Research examining the geographic distribution of hard water and salivary calculi formation demonstrated no correlation with an increased incidence of salivary stones in areas of increased water hardness.[5] Studies examining the effects of hypercalcemia using animal models demonstrated no evidence of increased salivary stones with hypercalcemia.[3] Additional factors such as decreased fluid intake and pharmacologic side effects resulting in decreased salivary production (i.e., diuretic use) remain under study. In recent years tobacco smoking has been discussed as a potential risk factor for the formation of salivary stones. Tobacco may induce inflammation within the salivary ducts and decrease the production of salivary amylase.[1][3]


The incidence of sialolithiasis is estimated at 1 in 10000 to 1 in 30000 individuals.[1] The primary age of diagnosis is between 30 and 60 years old, with a higher incidence in males. Approximately 85% of sialoliths occur within the submandibular gland, making it the most common location for sialolithiasis. One of the reasons is that the submandibular duct ascends towards its opening in the oral cavity, resulting in a stagnant flow of saliva. Additionally, the submandibular gland produces predominately mucinous saliva, which is more viscous than the secretions created by the parotid gland, resulting in a more stagnant flow of secretions. The submandibular gland also produces more alkaline saliva, which predisposes to precipitation of inorganic salts (i.e., calcium and phosphate), further leading to salivary stone formation. Approximately 15% of salivary stones occur within the parotid gland, and less than 5% occur within the sublingual and minor salivary glands.[2][6]


The exact pathogenesis of sialolithiasis is not well understood, but two dominant theories were suggested. One of them proposes that there are multiple internal microcalculi within salivary gland secretory granules. When these microcalculi get secreted into the salivary ducts, they may act as a nidus for the formation of larger calculi, ultimately forming a sialolith.[7] The second hypothesis suggests bacteria or food debris within the oral cavity enter the distal submandibular or parotid ducts. Over time, this organic substrate may act as a nidus for the formation of larger calculi.[8]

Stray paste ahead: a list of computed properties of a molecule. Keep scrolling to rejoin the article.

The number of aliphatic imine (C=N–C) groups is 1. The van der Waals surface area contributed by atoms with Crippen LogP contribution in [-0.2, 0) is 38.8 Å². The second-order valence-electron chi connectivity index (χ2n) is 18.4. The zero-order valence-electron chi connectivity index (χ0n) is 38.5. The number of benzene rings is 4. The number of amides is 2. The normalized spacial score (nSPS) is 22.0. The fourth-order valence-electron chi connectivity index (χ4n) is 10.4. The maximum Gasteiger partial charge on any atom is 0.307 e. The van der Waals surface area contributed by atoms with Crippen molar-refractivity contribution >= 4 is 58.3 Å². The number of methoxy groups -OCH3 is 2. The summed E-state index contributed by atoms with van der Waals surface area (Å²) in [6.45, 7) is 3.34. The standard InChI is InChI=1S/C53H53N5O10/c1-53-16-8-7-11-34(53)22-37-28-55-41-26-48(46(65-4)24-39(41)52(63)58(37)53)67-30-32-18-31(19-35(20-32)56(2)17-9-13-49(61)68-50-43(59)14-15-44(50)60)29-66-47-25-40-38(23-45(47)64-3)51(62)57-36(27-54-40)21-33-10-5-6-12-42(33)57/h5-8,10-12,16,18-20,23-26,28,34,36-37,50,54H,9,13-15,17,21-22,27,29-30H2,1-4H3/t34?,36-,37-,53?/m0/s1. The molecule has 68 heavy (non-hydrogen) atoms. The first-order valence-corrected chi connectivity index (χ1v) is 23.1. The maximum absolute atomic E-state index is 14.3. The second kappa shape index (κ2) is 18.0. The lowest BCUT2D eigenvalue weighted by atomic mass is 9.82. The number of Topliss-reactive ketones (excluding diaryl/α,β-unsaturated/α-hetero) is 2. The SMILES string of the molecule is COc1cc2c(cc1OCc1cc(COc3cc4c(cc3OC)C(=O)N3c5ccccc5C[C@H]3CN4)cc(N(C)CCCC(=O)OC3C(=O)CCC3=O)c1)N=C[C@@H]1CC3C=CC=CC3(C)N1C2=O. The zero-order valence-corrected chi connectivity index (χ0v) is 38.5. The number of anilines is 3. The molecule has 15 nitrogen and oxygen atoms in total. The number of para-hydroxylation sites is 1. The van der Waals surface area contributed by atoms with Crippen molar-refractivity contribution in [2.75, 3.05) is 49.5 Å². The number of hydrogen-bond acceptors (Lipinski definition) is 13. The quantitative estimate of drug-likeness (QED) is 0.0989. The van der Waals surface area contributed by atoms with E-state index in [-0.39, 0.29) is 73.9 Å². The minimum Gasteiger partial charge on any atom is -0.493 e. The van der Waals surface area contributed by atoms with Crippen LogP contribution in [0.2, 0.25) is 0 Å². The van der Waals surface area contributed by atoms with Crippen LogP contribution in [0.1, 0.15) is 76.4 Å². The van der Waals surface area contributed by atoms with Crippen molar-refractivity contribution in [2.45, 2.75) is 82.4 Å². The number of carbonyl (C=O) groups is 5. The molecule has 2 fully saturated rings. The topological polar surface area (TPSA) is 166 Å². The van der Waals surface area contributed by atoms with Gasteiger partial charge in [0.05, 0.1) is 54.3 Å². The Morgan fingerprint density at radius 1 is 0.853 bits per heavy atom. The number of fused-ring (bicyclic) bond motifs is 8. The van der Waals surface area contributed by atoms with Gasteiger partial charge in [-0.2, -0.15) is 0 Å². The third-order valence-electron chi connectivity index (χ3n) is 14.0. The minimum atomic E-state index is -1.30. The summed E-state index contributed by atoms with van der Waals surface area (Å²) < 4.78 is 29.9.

Histologically, sialoliths are composed of varying ratios of organic and inorganic materials within an inner core. The inner core is considered the initial sialolith, which subsequently enlarges from the deposition of additional organic and inorganic material, forming the outer lamellae (layers). Inorganic materials include hydroxyapatite, whitlockite, and octacalcium phosphate, with hydroxyapatite being the most prevalent. The exact ratios of inorganic material found within a sialolith depend on the chemical environment in which it forms. Organic materials found within sialoliths include glycoproteins, cellular debris, bacteria, and mucopolysaccharides.[3][7] Studies utilizing scanning electron microscopy (SEM) and polymerase chain reaction (PCR) have demonstrated bacteria within sialoliths, predominantly the Streptococcus genus.[9][10] Bacteria are not present in all sialoliths suggesting they are not necessary for their formation.